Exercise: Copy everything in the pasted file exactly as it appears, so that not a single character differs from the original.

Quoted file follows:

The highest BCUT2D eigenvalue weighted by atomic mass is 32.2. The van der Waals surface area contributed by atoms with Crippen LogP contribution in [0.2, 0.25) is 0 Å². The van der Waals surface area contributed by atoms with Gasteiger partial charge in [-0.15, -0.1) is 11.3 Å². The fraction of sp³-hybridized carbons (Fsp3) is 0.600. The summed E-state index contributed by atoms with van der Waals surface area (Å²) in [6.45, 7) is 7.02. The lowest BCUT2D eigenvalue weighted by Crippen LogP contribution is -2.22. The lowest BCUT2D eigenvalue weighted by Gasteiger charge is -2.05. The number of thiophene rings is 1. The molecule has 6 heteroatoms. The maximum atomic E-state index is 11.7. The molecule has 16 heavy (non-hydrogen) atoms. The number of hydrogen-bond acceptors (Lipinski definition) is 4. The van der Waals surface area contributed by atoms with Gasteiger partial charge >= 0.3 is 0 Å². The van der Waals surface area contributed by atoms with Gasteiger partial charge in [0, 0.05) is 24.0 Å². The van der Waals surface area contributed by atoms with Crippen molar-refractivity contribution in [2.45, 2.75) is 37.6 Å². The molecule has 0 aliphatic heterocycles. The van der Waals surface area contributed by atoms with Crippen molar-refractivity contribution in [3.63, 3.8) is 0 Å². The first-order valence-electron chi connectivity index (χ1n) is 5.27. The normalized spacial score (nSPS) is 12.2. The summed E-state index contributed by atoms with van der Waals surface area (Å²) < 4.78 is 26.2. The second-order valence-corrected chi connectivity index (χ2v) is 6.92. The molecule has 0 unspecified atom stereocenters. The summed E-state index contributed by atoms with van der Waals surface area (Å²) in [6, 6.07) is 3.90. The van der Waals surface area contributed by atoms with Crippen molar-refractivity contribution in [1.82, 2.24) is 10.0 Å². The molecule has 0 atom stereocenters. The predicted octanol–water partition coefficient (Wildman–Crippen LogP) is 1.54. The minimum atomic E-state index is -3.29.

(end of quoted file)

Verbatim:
The highest BCUT2D eigenvalue weighted by atomic mass is 32.2. The van der Waals surface area contributed by atoms with Crippen LogP contribution in [0.2, 0.25) is 0 Å². The van der Waals surface area contributed by atoms with Gasteiger partial charge in [-0.15, -0.1) is 11.3 Å². The fraction of sp³-hybridized carbons (Fsp3) is 0.600. The summed E-state index contributed by atoms with van der Waals surface area (Å²) in [6.45, 7) is 7.02. The lowest BCUT2D eigenvalue weighted by Crippen LogP contribution is -2.22. The lowest BCUT2D eigenvalue weighted by Gasteiger charge is -2.05. The number of thiophene rings is 1. The molecule has 6 heteroatoms. The maximum atomic E-state index is 11.7. The molecule has 16 heavy (non-hydrogen) atoms. The number of hydrogen-bond acceptors (Lipinski definition) is 4. The van der Waals surface area contributed by atoms with Gasteiger partial charge >= 0.3 is 0 Å². The van der Waals surface area contributed by atoms with Gasteiger partial charge in [0, 0.05) is 24.0 Å². The van der Waals surface area contributed by atoms with Crippen molar-refractivity contribution in [2.45, 2.75) is 37.6 Å². The molecule has 0 aliphatic heterocycles. The van der Waals surface area contributed by atoms with Crippen molar-refractivity contribution in [3.63, 3.8) is 0 Å². The first-order valence-electron chi connectivity index (χ1n) is 5.27. The normalized spacial score (nSPS) is 12.2. The summed E-state index contributed by atoms with van der Waals surface area (Å²) < 4.78 is 26.2. The second-order valence-corrected chi connectivity index (χ2v) is 6.92. The molecule has 0 unspecified atom stereocenters. The summed E-state index contributed by atoms with van der Waals surface area (Å²) in [6, 6.07) is 3.90. The van der Waals surface area contributed by atoms with Crippen molar-refractivity contribution in [1.82, 2.24) is 10.0 Å². The molecule has 0 atom stereocenters. The predicted octanol–water partition coefficient (Wildman–Crippen LogP) is 1.54. The minimum atomic E-state index is -3.29.